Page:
When you first integrate your Donorbox account with your Salesforce Org, it connects to your Salesforce Org using the OAuth protocol, which is an open standard for access delegation. For creating this delegated access tunnel, it uses the Salesforce credentials that you used to sign up for the Salesforce integration on Donorbox.
With this in mind, it’s highly advisable that you connect to Salesforce using an account that has admin-level access in your Salesforce Org. This essentially means that the particular user account has been assigned the following license and user profile in Salesforce:
You can easily check these details from the user’s section in your Salesforce setup by going to that specific user records detail page.
The reason we advise using an admin-level user for connecting to Donorbox is that it has all the required permissions enabled by default. These permissions are required for the application sync to work without any problems.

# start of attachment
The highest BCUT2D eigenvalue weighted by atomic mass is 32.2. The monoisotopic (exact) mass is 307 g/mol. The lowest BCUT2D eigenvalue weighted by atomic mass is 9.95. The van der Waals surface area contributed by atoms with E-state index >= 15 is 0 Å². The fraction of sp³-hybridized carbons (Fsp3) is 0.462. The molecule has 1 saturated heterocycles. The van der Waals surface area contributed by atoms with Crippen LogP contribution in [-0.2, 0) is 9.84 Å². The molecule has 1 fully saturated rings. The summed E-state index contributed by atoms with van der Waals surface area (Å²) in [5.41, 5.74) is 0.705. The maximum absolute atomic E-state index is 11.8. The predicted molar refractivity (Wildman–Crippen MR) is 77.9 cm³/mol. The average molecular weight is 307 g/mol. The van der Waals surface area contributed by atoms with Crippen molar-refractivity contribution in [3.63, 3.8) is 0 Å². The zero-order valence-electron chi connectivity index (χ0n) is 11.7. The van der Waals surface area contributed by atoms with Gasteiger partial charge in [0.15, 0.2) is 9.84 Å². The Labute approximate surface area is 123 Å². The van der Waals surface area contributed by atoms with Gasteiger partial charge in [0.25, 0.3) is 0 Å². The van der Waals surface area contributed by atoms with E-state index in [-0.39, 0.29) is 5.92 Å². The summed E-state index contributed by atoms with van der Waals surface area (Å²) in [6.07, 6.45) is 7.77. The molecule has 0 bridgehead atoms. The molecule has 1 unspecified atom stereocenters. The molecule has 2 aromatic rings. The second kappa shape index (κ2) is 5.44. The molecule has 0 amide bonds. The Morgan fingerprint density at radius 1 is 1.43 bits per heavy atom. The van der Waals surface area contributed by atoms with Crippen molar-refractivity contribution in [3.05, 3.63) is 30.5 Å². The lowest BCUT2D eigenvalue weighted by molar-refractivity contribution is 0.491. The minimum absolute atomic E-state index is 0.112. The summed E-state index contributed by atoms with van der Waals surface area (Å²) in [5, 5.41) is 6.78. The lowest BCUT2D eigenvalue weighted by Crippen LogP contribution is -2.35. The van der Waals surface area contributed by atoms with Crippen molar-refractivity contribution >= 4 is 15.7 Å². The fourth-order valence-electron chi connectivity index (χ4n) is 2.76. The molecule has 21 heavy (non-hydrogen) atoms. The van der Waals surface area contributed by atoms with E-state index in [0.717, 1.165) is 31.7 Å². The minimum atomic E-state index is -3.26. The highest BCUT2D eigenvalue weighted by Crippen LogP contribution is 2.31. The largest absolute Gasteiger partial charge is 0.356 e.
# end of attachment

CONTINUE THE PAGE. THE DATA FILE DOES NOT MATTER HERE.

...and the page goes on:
We understand that there are cases where it’s not possible for you to connect using an admin level user account. To help, we wrote this article to cover the minimum level of permissions that are required for the proper functioning of the Donorbox and Salesforce integration.
We’ll now look at the basic rights, permissions, record sharing rules, and record type permissions that are required for the Donorbox integration to work.
There can be additional dependencies specific to every Salesforce Org, such as sharing rules, validation rules, duplication rules, escalation rules, triggers, and workflow rules. All these can cause potential issues with record creation and modification.
Our Salesforce error logs page on Donorbox provides considerable details for every error that occurs during the record sync. If you have trouble understanding the error logs, you can always send us a support ticket.
The user through which your Salesforce account is connected to Donorbox needs to have the “Create Campaign” permission which can be granted by editing the user from user setup in Salesforce. All you need to do is to go to Setup > Users > Select the user that was used for the Donorbox connection and click edit. There would be a “Marketing User” checkbox field there, please make sure that it is checked.